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MediaFebruary 16, 2017

New Zealand deserves better than fake news and clickbait, and we’re doing something about it

Stack of newspapers on laptop. close-up

Marianne Elliott of ActionStation explains why they’re launching a People’s Commission into Public Broadcasting and Media.

In the wake of Trump’s victory, the world seems to have finally woken up to the dangers of getting our news via memes in our social media bubbles, and to the critical role of quality, independent journalism in keeping us safe from megalomaniacs and their “alternate facts”. But even before the American campaign of last year, not everyone was dozing.

Panel discussions on the future of journalism in New Zealand have abounded in the past two years. Some of our best and brightest have weighed in, including the Spinoff’s own Duncan Greive. Last year Freerange Press published an entire collection of essays on the topic. And it’s not only those in the industry who’ve been paying attention.

When we launched ActionStation almost three years ago, our first big crowdfunded action was a full-page advertisement in the Herald. The ad took up the recommendations in Nicky Hager’s Dirty Politics including a call to “increase and secure funding for high quality public interest news broadcasting”. More than 2,000 people chipped in almost $9,000 for the ad, which in retrospect might have been better spent funding some investigative journalism. Today, we’d be more likely to do the latter.

Since then, the state of public interest journalism has continued to be a cause for concern, for those in the industry and for the public. ActionStation’s largest campaign ever was #SaveCampbellLive, when almost 100,000 people came together to stand in support of their beloved current affairs show.

After the deep cut of Campbell Live, the slow bleed of news from TV3 continued with the death of the 3D investigative unit and the departures of Mark Jennings and Hilary Barry. Meanwhile, I get emails every week from people who want ActionStation to campaign for funding increases for RNZ, who scrape by today on the same funding they had when the current Government came into power almost a decade ago.

Clickbait. Fake news. Media mergers. Layoffs. If you’re of a pessimistic temperament, you’d be tempted to think the end of journalism is nigh. But in the midst of all this bad news for news, there are some shining lights.

Kirsty Johnston’s Under the Bridge project at the Herald, produced with funding from NZ on Air, shows not only that investigative journalism is alive and well in New Zealand, but also that new digital forms of publication and distribution are rendering old distinctions between, for example, print and film obsolete when it comes to both storytelling and funding.

Meanwhile Paula Penfold, Eugene Bingham and Toby Longbottom are now at Stuff Circuit, where they keep doing what they did so well at 3D, telling important stories and uncovering injustice. Mike White, Rebecca Macfie, Donna Chisholm and others are writing award-winning long-form pieces for North & South, The Listener and Metro. The Scoop Foundation funded their first investigative journalism project, a series by Alison McCulloch on postnatal depression in New Zealand. And here at The Spinoff, an experiment in crowd-funded journalism showed that new funding models might be more viable, given the right conditions, than their critics had predicted.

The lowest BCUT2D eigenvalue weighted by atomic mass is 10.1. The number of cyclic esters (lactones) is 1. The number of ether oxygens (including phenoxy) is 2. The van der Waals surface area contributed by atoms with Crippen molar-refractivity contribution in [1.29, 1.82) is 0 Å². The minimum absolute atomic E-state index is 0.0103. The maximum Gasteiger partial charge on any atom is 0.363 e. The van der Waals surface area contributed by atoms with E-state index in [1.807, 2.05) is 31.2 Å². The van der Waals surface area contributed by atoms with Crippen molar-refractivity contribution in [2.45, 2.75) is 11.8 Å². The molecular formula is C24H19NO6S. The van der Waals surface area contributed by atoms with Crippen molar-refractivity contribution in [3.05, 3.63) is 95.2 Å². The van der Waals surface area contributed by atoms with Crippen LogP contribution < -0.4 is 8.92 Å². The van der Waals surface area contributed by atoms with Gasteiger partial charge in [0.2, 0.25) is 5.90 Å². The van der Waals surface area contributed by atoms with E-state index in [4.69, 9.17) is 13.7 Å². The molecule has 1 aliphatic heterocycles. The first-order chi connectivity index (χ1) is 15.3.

Despite funding constraints, RNZ has managed to scoop up both John Campbell (and his producer Pip Keane) and Mihingarangi Forbes, update its website (finally) and step up digital engagement generally. Who would have predicted, 10 years ago, that one of New Zealand’s most popular new social commentators would be an illustrator and comic artist whose work is published by a radio station?

So there are bright spots, but even they are surrounded by uncertainty. Advertising dollars continue to slither over to Facebook and a proposed merger between NZME and Fairfax may either be the saving grace, or the final nail in the coffin, of print news in New Zealand, depending whom you ask.

The good news is that lots of people care about the future of the media. Thousands of ActionStation members care enough to have funded a People’s Commission on Public Broadcasting and Media. We’ve joined forces with the Coalition for Better Broadcasting and six industry experts to run a crowdfunded investigation into the current state, and future prospects, of public interest broadcasting and media in Aotearoa New Zealand.

From February 19 to March 26, our panelists will travel to Auckland, Wellington, Christchurch, Dunedin, Nelson and Tauranga holding collaborative workshops with the public and other media experts who will generate ideas about how we can drastically improve the media landscape in this country. People are also able to make submissions online.

Using those submissions, and research from around the world, we’ll put together a people-powered report with key policy recommendations to government to fix media and broadcasting. These could include: more funding for public broadcasting, support for new models of public service journalism, or something else entirely. The plan is to deliver the report to the government before Budget Day on May 25, and then work together to make public broadcasting and media a key issue this election year and beyond.

Our panelists – Lance Wiggs, Bill Ralston, Kay Ellmers, Lizzie Marvelly, Mark Jennings and Shamubeel Eaqub – have a wide-range of views about what’s working, and what’s not, in media and public broadcasting today. Through this project, they seek to better understand New Zealanders’ views toward media, and our hope is that together we can design something that works better for New Zealand.

Read more and find out how you can have your say at


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